I'm a regular on immigration boards still and it's interesting to see what's happening now;

1. Lot's of checking now with HMRC to see if tax records match claimed earning - especially for those on PBS visas.

2. Tightening up of Surinder Singh route via EU, i.e. hopping to Ireland for a few months and re-entering UK as EEA citizens with no fees and no financial test.

3. Adult Dependant Visa almost impossible now, and costs £2k!!
O pointy birds, o pointy pointy, Anoint my head, anointy-nointy.

Online rosco

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Re: UK spouse visa extension, post July 2012
« Reply #27 on: August 28, 2015, 03:02:26 AM »
My wife applied for her spouse visa extension this week and of course, was successful in her application.

Due to the nature of her work (and mine), we paid the premium service fee for the one day turnaround. This is currently circa £1000. To my surprise, we were also hit with an NHS surcharge fee of £500.

No point in debating but its pretty shite charging a person an NHS surcharge when they've been paying quite a lot of tax and national insurance over the last 2.5 years.....never mind my contributions.

So, we've navigated the next hurdle and happily await the ILR and citizenship challenge, which should make life much easier.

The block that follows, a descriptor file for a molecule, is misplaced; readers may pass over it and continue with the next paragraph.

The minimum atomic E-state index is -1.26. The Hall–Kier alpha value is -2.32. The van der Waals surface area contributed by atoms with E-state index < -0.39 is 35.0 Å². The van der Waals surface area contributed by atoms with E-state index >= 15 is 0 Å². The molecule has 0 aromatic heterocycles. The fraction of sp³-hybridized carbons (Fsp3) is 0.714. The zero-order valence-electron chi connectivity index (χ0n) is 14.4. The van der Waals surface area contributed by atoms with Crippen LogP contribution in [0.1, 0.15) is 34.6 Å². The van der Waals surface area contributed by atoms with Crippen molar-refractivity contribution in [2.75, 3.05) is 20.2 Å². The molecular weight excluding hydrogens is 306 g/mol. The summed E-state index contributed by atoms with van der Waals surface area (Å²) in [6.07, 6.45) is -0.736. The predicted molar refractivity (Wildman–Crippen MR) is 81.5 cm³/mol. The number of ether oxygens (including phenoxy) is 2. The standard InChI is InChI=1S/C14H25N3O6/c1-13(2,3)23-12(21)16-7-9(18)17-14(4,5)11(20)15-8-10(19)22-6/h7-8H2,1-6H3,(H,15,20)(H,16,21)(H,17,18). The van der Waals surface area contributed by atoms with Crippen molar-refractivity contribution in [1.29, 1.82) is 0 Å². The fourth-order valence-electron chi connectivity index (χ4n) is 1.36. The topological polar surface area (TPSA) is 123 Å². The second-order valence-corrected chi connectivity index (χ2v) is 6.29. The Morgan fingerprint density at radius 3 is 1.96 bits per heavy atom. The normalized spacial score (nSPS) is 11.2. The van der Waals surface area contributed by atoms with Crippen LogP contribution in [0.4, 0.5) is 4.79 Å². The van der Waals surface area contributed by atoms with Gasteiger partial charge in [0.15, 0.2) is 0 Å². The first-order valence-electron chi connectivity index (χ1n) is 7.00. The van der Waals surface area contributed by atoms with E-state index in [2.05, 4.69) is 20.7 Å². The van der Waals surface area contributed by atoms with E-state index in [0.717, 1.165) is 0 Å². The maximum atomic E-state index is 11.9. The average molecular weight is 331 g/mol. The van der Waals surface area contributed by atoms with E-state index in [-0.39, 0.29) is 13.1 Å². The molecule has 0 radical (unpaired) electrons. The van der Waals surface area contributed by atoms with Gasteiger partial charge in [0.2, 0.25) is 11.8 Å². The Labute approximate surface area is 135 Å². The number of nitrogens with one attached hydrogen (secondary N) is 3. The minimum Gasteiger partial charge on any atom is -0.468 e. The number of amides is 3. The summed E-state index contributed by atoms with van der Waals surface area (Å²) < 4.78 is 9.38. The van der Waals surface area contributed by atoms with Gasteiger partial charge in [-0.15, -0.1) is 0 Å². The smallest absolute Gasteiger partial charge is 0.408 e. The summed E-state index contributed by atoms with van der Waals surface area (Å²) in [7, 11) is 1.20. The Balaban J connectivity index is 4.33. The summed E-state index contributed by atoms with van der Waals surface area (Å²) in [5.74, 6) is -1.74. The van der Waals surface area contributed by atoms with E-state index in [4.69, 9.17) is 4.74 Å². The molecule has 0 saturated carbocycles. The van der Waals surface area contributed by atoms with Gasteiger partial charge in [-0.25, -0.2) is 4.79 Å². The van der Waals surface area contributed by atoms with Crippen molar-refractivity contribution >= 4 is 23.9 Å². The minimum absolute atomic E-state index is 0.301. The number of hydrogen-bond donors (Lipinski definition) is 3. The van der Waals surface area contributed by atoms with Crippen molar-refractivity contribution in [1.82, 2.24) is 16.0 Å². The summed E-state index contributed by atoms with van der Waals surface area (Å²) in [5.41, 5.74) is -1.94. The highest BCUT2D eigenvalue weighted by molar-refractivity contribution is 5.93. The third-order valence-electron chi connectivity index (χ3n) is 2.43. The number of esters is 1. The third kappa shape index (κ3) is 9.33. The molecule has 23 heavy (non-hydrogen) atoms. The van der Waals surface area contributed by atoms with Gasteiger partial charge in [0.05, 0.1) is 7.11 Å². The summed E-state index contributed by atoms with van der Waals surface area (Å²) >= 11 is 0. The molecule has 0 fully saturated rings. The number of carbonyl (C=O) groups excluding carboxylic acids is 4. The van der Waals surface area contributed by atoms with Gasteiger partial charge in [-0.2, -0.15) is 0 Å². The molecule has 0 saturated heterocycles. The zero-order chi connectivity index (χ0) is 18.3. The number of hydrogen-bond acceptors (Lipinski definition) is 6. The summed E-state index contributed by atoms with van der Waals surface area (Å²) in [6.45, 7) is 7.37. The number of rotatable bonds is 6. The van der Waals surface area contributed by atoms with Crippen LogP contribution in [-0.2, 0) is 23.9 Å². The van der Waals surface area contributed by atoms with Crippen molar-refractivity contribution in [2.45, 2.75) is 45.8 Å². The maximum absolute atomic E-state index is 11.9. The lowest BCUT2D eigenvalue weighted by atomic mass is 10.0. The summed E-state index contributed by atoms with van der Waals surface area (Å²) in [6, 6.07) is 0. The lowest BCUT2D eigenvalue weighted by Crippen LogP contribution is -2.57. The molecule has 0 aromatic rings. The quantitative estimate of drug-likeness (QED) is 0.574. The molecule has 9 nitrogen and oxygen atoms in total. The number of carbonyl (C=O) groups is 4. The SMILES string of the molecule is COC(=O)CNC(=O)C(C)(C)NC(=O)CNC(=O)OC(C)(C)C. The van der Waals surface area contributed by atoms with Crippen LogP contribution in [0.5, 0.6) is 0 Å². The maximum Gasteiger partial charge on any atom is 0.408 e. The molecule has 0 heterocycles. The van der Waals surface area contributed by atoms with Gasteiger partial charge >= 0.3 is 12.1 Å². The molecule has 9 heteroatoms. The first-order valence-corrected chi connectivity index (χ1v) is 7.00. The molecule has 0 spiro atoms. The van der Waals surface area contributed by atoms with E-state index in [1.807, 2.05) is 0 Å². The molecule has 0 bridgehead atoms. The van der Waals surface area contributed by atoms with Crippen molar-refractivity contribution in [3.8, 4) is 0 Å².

tip - If you're a newbie and think paying for sushi or a wee shopping trip is expensive...............this gig isn't for you!
:thumbsup:
Another hurdle overcome....
Good on you.
Yes, the NHS charge is fairly new. I thought it was a little less? Anyway, it's out of the way, just another few years for ILR and then citizenship.........

Thanks mate.

The fee is £200 per year but obviously based on the 2.5 year visa extension. The justification for charging a spouse who already contributes towards the NHS, is that they've only just started to contribute. The flip side is that they've only just started to possibly use it!!

Just another stealth tax but I see the point if we have masses of immigrants not contributing yet soaking up the NHS resources.

Offline Ste

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Re: UK spouse visa extension, post July 2012
« Reply #28 on: August 28, 2015, 03:56:55 AM »
My wife applied for her spouse visa extension this week and of course, was successful in her application.